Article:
mommy_of_3_DDs Posted 29 Mar 2008 , 11:05pm
post #1 of

I have the basic idea planned out. What I am looking for is suggestions on how to properly support it. It will be a 12"; 10"; 8"; and 6" layer cake with 2 layers per size so it will be quite large! I am covering in MMF because they want to peel the icing off and just eat the Rice Krispies. Bride HATES cake... so this was the way to make her happy on her day. I was making a regular cake and gonna make her a small treat cake just for her as a gift and the Groom said that is a great idea make the whole cake Rice Krispies; Bride agreed so her I am asking for tips! By the way the BRIDE is my sister!

Do I need a crumb coat? I was thinking no.
Do I need pillars or dowels? How many?
How do I cut this cake? Just like a regular one?
What should I charge for this cake? I'd like to hear a range of ideas.
Thanks in advance for any ideas!

47 replies
Doug Posted 29 Mar 2008 , 11:19pm
post #2 of

crumbcoat - yes to smooth it out so texture doesn't show through fondant.

after that support just like any regular cake w/ plates/boards, dowels or pillars depending upon design.

cost -- same as regular cake -- most of $$ is the making not the ingredients -- and I dare say the cost of ingredients won't be all that much different.

weirkd Posted 29 Mar 2008 , 11:29pm
post #3 of

Also when you make them your going to have to compress the mixture more than usual. Using a little less butter also helps it keep it shape better. But what Ive found is get your basic shape and stick it in the fridge for about an hour. Then take it out and you can work with it a little better because its not as gooey.

CarolAnn Posted 29 Mar 2008 , 11:33pm
post #4 of

So she's assuming all the guests like rice krispie treats too! Hmm.....
I don't envy you having to cut all the RKT. I'd cut it the same as if it were cake, that's how I'd price it. Yes, you'd need to crumb coat to smooth over the rough texture. Good luck.

tonedna Posted 29 Mar 2008 , 11:43pm
post #5 of

lol..brides are so funny...did you suggest to her to just do RC one for her and the rest of the people can eat cake.. I would be so disappointed to not eat cake in a wedding. Anyways..You have to cover the rice crispies like dough said...I f you dont it shows through the fondant.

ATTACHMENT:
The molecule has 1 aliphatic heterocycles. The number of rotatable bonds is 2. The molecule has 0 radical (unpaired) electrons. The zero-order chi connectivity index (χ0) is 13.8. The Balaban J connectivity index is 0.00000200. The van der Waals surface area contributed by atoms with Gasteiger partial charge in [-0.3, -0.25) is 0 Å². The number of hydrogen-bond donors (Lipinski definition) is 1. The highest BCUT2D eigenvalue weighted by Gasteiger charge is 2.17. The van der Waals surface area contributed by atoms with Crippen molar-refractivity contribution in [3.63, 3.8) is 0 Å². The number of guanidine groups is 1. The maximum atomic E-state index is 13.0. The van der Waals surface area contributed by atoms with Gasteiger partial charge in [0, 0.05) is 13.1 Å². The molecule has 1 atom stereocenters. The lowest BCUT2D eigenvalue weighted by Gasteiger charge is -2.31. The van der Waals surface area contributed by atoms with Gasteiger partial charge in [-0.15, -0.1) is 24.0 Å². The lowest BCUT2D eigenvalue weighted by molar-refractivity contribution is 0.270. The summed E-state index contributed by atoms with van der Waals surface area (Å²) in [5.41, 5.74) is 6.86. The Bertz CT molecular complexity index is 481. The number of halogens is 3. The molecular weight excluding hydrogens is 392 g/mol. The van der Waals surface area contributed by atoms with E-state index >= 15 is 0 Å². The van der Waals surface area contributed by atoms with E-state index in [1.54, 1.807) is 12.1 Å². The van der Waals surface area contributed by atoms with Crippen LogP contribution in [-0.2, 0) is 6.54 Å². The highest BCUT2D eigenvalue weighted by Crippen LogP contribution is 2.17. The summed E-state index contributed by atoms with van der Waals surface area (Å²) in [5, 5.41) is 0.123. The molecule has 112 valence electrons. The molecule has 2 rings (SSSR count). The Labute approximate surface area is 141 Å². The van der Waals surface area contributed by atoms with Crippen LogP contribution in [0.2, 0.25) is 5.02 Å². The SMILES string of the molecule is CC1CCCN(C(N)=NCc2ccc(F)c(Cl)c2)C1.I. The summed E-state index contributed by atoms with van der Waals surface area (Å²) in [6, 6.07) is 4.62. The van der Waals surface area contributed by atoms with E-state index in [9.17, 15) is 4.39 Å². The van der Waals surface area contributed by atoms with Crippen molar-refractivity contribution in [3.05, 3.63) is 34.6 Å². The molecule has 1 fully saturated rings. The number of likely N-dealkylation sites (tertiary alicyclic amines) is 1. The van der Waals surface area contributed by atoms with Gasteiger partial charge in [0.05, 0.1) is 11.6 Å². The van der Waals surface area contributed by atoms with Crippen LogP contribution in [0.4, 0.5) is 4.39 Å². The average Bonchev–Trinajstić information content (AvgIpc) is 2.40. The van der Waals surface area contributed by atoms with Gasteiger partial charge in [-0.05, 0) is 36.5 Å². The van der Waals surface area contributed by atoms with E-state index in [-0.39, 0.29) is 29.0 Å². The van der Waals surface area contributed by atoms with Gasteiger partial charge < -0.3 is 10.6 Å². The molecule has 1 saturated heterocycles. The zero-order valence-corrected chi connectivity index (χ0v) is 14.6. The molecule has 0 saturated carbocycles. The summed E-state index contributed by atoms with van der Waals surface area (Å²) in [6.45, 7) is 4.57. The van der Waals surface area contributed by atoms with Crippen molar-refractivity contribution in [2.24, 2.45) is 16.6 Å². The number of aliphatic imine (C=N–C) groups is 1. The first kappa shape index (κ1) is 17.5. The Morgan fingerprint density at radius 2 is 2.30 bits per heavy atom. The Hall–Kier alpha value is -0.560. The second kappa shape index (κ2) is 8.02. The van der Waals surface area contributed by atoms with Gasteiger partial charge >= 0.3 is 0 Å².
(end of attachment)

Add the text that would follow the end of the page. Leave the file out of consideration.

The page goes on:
Edna icon_biggrin.gif

tonedna Posted 29 Mar 2008 , 11:44pm
post #6 of

oh and yes i would put support ...Maybe straws...depending on how many tiers!
Edna icon_biggrin.gif

Doug Posted 29 Mar 2008 , 11:48pm
post #7 of

oh and form the tiers in your normal pans so they are already the correct shape.

----
but as other's have pointed out --- will all the guests appreciate such a cake???

KHalstead Posted 29 Mar 2008 , 11:50pm
post #8 of

crunch up the rice krispies a little bit before adding the marshmallows and add less butter and use butter flavored extract to make up for the lack of butter...they will stick together and hold the shape much better...other than that I would shove em' in my cake pans (maybe line the pans with plastic wrap for easy removal) and then dowel and stack like a regular cake!

mommyle Posted 30 Mar 2008 , 12:04am
post #9 of

Are you going to torte and fill it??? If I were subjected to eat rice crispies instead of cake then I would at least want some DAMN yummy chocolate ganache filling, or something like that!!!

all4cake Posted 30 Mar 2008 , 12:04am

I've got no ideas. I just wanted to say hooray for your sister! and her husband-to-be for supporting her taste! and HOORAY for her that she has a sister who is willing to make this happen for her!

It's their wedding, definitely it should be the way they want it. I don't think it's any different than the bride who wants an all chocolate...vanilla...pound...fruit(ugh)...lemon...strawberry...cheesecake....cake.

I would agree with Doug though on the crumb coating for a smooth finish....either that or grind your cereal for a finer texture.

Bossy Posted 30 Mar 2008 , 12:21am

I needed a smoother RC mix for a recent project. I put the cereal in a zip lock and used a heavy rolling pin to smash it into smaller peices. It was a lot easier to crumb coat smooth!

CarolAnn Posted 30 Mar 2008 , 12:40am

I'm just one of those silly people who think a bride ought to consider how much cake she'll actually eat and whether the majority of her guests will like rice krispie treats instead of a piece of cake. A bride could gorge herself off one cake and still serve her guests what most would probably prefer. I know it's "her day" but I think it's great when a bride stops to consider her guests. I love GOOD wedding cake, and I would be disappointed to go to a wedding and get a slab of rkt instead of cake. But that's just me.